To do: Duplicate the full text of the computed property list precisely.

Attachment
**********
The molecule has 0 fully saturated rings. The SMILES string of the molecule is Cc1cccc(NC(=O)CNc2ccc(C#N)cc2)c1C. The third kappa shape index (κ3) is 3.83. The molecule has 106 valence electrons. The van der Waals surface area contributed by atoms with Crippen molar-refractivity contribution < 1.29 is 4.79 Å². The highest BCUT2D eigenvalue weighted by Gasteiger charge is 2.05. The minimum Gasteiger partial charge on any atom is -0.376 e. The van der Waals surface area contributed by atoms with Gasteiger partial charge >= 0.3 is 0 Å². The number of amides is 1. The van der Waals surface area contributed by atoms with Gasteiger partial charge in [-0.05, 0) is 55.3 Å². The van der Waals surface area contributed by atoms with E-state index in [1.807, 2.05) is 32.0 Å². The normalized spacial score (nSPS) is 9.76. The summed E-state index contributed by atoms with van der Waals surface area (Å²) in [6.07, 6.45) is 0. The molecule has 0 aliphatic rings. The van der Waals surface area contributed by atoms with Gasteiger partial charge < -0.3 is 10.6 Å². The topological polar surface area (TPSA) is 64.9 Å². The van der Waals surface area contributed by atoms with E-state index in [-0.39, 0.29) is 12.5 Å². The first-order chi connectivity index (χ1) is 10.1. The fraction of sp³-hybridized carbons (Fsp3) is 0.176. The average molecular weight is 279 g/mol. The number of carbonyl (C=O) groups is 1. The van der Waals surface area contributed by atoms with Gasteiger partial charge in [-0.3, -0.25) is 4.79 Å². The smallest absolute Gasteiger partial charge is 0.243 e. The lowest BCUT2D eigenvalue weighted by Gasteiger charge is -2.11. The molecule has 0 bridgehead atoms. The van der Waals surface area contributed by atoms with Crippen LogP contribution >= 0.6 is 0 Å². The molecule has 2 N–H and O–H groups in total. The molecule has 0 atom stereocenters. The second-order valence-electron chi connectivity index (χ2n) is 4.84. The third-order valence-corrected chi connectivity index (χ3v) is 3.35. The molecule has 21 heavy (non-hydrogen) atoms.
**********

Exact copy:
The molecule has 0 fully saturated rings. The SMILES string of the molecule is Cc1cccc(NC(=O)CNc2ccc(C#N)cc2)c1C. The third kappa shape index (κ3) is 3.83. The molecule has 106 valence electrons. The van der Waals surface area contributed by atoms with Crippen molar-refractivity contribution < 1.29 is 4.79 Å². The highest BCUT2D eigenvalue weighted by Gasteiger charge is 2.05. The minimum Gasteiger partial charge on any atom is -0.376 e. The van der Waals surface area contributed by atoms with Gasteiger partial charge >= 0.3 is 0 Å². The number of amides is 1. The van der Waals surface area contributed by atoms with Gasteiger partial charge in [-0.05, 0) is 55.3 Å². The van der Waals surface area contributed by atoms with E-state index in [1.807, 2.05) is 32.0 Å². The normalized spacial score (nSPS) is 9.76. The summed E-state index contributed by atoms with van der Waals surface area (Å²) in [6.07, 6.45) is 0. The molecule has 0 aliphatic rings. The van der Waals surface area contributed by atoms with Gasteiger partial charge < -0.3 is 10.6 Å². The topological polar surface area (TPSA) is 64.9 Å². The van der Waals surface area contributed by atoms with E-state index in [-0.39, 0.29) is 12.5 Å². The first-order chi connectivity index (χ1) is 10.1. The fraction of sp³-hybridized carbons (Fsp3) is 0.176. The average molecular weight is 279 g/mol. The number of carbonyl (C=O) groups is 1. The van der Waals surface area contributed by atoms with Gasteiger partial charge in [-0.3, -0.25) is 4.79 Å². The smallest absolute Gasteiger partial charge is 0.243 e. The lowest BCUT2D eigenvalue weighted by Gasteiger charge is -2.11. The molecule has 0 bridgehead atoms. The van der Waals surface area contributed by atoms with Crippen LogP contribution >= 0.6 is 0 Å². The molecule has 2 N–H and O–H groups in total. The molecule has 0 atom stereocenters. The second-order valence-electron chi connectivity index (χ2n) is 4.84. The third-order valence-corrected chi connectivity index (χ3v) is 3.35. The molecule has 21 heavy (non-hydrogen) atoms.